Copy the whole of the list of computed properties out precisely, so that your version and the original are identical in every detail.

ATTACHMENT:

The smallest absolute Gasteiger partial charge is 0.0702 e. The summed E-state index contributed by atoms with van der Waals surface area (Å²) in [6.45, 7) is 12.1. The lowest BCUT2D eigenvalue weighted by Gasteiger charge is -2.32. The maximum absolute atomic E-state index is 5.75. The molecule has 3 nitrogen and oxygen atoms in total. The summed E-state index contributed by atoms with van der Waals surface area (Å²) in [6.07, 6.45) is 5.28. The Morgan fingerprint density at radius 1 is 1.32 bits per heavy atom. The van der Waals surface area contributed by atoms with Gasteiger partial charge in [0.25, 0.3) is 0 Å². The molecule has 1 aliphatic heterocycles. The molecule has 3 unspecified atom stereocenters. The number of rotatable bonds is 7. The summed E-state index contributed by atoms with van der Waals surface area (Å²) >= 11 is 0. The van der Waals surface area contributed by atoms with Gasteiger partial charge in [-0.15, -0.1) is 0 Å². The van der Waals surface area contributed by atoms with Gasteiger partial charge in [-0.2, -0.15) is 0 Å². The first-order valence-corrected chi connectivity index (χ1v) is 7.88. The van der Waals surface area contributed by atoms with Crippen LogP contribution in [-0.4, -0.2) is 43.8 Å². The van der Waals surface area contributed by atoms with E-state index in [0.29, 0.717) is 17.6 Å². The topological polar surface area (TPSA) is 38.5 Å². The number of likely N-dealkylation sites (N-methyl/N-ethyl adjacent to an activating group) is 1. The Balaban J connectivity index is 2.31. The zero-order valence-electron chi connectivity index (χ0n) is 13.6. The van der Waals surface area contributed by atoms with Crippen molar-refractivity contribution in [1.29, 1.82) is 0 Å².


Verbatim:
The smallest absolute Gasteiger partial charge is 0.0702 e. The summed E-state index contributed by atoms with van der Waals surface area (Å²) in [6.45, 7) is 12.1. The lowest BCUT2D eigenvalue weighted by Gasteiger charge is -2.32. The maximum absolute atomic E-state index is 5.75. The molecule has 3 nitrogen and oxygen atoms in total. The summed E-state index contributed by atoms with van der Waals surface area (Å²) in [6.07, 6.45) is 5.28. The Morgan fingerprint density at radius 1 is 1.32 bits per heavy atom. The van der Waals surface area contributed by atoms with Gasteiger partial charge in [0.25, 0.3) is 0 Å². The molecule has 1 aliphatic heterocycles. The molecule has 3 unspecified atom stereocenters. The number of rotatable bonds is 7. The summed E-state index contributed by atoms with van der Waals surface area (Å²) >= 11 is 0. The van der Waals surface area contributed by atoms with Gasteiger partial charge in [-0.15, -0.1) is 0 Å². The van der Waals surface area contributed by atoms with Gasteiger partial charge in [-0.2, -0.15) is 0 Å². The first-order valence-corrected chi connectivity index (χ1v) is 7.88. The van der Waals surface area contributed by atoms with Crippen LogP contribution in [-0.4, -0.2) is 43.8 Å². The van der Waals surface area contributed by atoms with E-state index in [0.29, 0.717) is 17.6 Å². The topological polar surface area (TPSA) is 38.5 Å². The number of likely N-dealkylation sites (N-methyl/N-ethyl adjacent to an activating group) is 1. The Balaban J connectivity index is 2.31. The zero-order valence-electron chi connectivity index (χ0n) is 13.6. The van der Waals surface area contributed by atoms with Crippen molar-refractivity contribution in [1.29, 1.82) is 0 Å².